Texas House offers a new way to determine whether a defendant has intellectual disabilities — and is ineligible for execution
The lower chamber gave initial approval to a bill creating a pretrial process to determine if a capital murder defendant is intellectually disabled — more than 15 years after the U.S. Supreme Court said executing such prisoners is cruel and unusual punishment.
For almost two decades, the state of Texas has struggled with a question: What’s the process for deciding whether a death penalty defendant has intellectual disabilities and is, therefore, ineligible for execution?
On Monday, the Texas House moved to come up with an answer — after the U.S. Supreme Court ruled in 2002 that executing people with such disabilities amounts to cruel and unusual punishment. House Bill 1139 would allow a capital murder defendant to request a pretrial hearing to determine if he or she is intellectually disabled. If a judge makes such a determination, the death penalty would be off the table. That defendant, if eventually convicted, would instead receive an automatic life sentence without the possibility of parole.
The measure was authored by state Sen. Senfronia Thompson, a Houston Democrat, but was championed by members of both major parties. It tentatively passed the lower chamber along a voice vote with no debate. The bill needs a final stamp of approval before it can head to the Senate.
"Often, the bills that we debate on this floor are about what we want to do," state Rep. Joe Moody, D-El Paso, one of the authors of the bill, told the chamber Monday. "This is about what we must do."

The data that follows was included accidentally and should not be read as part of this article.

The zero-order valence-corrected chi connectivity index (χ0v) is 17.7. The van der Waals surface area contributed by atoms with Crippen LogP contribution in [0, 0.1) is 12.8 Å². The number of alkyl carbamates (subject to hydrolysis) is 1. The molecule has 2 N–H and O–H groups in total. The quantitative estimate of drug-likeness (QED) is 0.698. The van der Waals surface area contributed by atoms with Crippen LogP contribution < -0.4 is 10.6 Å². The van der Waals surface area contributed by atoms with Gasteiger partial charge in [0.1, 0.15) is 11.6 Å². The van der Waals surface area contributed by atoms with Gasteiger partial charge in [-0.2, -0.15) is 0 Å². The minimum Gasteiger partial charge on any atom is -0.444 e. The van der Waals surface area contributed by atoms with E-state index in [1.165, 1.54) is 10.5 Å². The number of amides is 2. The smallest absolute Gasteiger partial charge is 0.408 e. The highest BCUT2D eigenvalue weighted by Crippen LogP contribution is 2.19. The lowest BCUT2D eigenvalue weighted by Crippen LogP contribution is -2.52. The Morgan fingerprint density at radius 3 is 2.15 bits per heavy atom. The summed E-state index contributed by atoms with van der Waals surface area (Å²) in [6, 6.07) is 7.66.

Since the 2002 ruling from the high court, states have come up with their own methods of defining whether a defendant has an intellectual disability. But the Texas Legislature never set a method — despite repeated pleas from the state’s highest criminal judges. That resulted in a patchwork system set by the courts to determine whether a person facing the death penalty should be spared from execution.
Eventually, the state’s top criminal appeals court established its own test for deciding intellectual disability for death row inmates — but the nation’s highest court struck it down in 2017 as unconstitutional in the case of Bobby Moore. The justices knocked Texas’ method for using decades-old medical standards and a set of nonclinical questions, including how well an inmate could lie, that advanced stereotypes. After a second attempt by the Texas Court of Criminal Appeals to comply with the Supreme Court ruling, the high court again slammed the method.
The bill approved by the House on Monday aims to take the life-or-death decision out of the hands of judges at the Court of Criminal Appeals — sometimes decades after a person has been sentenced to death — and instead set up a process to tackle it ahead of the murder trial.
Critics of the legislation have argued that it could add costs to death penalty trials by adding another hearing to an already lengthy trial process. Meanwhile, advocates for the bill argue that the state could save millions by reducing the number of appeals — a point Thompson made as she laid out the proposal during a committee hearing in March.
“When we have capital murder cases in this state, it costs Texas for each case about $2.5 million,” Thompson told the committee. “We’re not complaining about the cost for justice to be brought for the victims of crimes such as these. … What we’re merely saying is, if a person is going to raise the issue of intellectual disability, let’s do it at the beginning of the trial.”
Advocates for the bill point out that legislatures in most other death penalty states have created a uniform pretrial procedure guiding courts on how to determine whether a defendant is intellectually disabled. But in a Republican-controlled state with the busiest execution chamber in the nation by far, state lawmakers have generally been wary of any changes that appear to weaken the state’s tough death penalty laws.
If the governor signs the bill into law, it would take effect Sept. 1. The new law would then apply to trials that begin on or after that date.
Jolie McCullough contributed to this story.
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